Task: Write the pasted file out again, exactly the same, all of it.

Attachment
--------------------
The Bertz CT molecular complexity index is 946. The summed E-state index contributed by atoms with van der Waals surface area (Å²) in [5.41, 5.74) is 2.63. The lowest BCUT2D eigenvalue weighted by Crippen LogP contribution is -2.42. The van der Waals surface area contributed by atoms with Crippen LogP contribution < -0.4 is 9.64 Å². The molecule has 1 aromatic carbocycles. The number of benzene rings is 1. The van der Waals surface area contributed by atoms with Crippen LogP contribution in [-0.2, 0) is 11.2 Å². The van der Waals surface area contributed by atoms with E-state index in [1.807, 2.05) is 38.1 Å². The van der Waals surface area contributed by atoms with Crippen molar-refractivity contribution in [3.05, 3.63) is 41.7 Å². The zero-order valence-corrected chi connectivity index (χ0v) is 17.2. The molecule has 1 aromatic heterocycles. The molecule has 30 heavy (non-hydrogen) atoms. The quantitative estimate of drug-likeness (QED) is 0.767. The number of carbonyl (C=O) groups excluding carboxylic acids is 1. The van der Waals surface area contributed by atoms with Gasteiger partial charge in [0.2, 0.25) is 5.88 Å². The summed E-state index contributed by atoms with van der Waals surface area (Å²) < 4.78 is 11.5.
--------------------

The Bertz CT molecular complexity index is 946. The summed E-state index contributed by atoms with van der Waals surface area (Å²) in [5.41, 5.74) is 2.63. The lowest BCUT2D eigenvalue weighted by Crippen LogP contribution is -2.42. The van der Waals surface area contributed by atoms with Crippen LogP contribution < -0.4 is 9.64 Å². The molecule has 1 aromatic carbocycles. The number of benzene rings is 1. The van der Waals surface area contributed by atoms with Crippen LogP contribution in [-0.2, 0) is 11.2 Å². The van der Waals surface area contributed by atoms with E-state index in [1.807, 2.05) is 38.1 Å². The van der Waals surface area contributed by atoms with Crippen molar-refractivity contribution in [3.05, 3.63) is 41.7 Å². The zero-order valence-corrected chi connectivity index (χ0v) is 17.2. The molecule has 1 aromatic heterocycles. The molecule has 30 heavy (non-hydrogen) atoms. The quantitative estimate of drug-likeness (QED) is 0.767. The number of carbonyl (C=O) groups excluding carboxylic acids is 1. The van der Waals surface area contributed by atoms with Gasteiger partial charge in [0.2, 0.25) is 5.88 Å². The summed E-state index contributed by atoms with van der Waals surface area (Å²) < 4.78 is 11.5.